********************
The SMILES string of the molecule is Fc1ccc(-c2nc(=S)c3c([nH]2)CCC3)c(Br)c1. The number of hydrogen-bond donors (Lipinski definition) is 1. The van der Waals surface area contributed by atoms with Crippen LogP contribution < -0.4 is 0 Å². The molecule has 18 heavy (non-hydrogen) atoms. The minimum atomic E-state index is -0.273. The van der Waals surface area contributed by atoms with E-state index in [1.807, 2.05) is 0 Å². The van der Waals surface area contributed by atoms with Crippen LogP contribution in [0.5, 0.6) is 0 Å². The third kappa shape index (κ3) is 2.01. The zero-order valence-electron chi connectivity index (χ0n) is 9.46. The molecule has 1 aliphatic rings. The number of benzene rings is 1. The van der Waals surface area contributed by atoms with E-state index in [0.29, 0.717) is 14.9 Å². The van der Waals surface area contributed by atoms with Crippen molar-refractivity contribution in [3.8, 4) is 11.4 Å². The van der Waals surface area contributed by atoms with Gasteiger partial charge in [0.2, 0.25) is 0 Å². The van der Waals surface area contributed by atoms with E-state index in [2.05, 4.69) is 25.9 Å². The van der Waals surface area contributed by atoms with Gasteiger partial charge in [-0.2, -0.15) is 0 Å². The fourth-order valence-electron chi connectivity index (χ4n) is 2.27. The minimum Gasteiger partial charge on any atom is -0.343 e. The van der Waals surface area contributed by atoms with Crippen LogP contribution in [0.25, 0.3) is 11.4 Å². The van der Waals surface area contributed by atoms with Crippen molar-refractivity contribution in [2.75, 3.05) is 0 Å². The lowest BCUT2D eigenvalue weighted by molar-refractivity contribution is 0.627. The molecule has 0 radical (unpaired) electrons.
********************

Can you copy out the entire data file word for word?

The SMILES string of the molecule is Fc1ccc(-c2nc(=S)c3c([nH]2)CCC3)c(Br)c1. The number of hydrogen-bond donors (Lipinski definition) is 1. The van der Waals surface area contributed by atoms with Crippen LogP contribution < -0.4 is 0 Å². The molecule has 18 heavy (non-hydrogen) atoms. The minimum atomic E-state index is -0.273. The van der Waals surface area contributed by atoms with E-state index in [1.807, 2.05) is 0 Å². The van der Waals surface area contributed by atoms with Crippen LogP contribution in [0.5, 0.6) is 0 Å². The third kappa shape index (κ3) is 2.01. The zero-order valence-electron chi connectivity index (χ0n) is 9.46. The molecule has 1 aliphatic rings. The number of benzene rings is 1. The van der Waals surface area contributed by atoms with E-state index in [0.29, 0.717) is 14.9 Å². The van der Waals surface area contributed by atoms with Crippen molar-refractivity contribution in [3.8, 4) is 11.4 Å². The van der Waals surface area contributed by atoms with Gasteiger partial charge in [0.2, 0.25) is 0 Å². The van der Waals surface area contributed by atoms with E-state index in [2.05, 4.69) is 25.9 Å². The van der Waals surface area contributed by atoms with Gasteiger partial charge in [-0.2, -0.15) is 0 Å². The fourth-order valence-electron chi connectivity index (χ4n) is 2.27. The minimum Gasteiger partial charge on any atom is -0.343 e. The van der Waals surface area contributed by atoms with Crippen LogP contribution in [0.25, 0.3) is 11.4 Å². The van der Waals surface area contributed by atoms with Crippen molar-refractivity contribution in [2.75, 3.05) is 0 Å². The lowest BCUT2D eigenvalue weighted by molar-refractivity contribution is 0.627. The molecule has 0 radical (unpaired) electrons.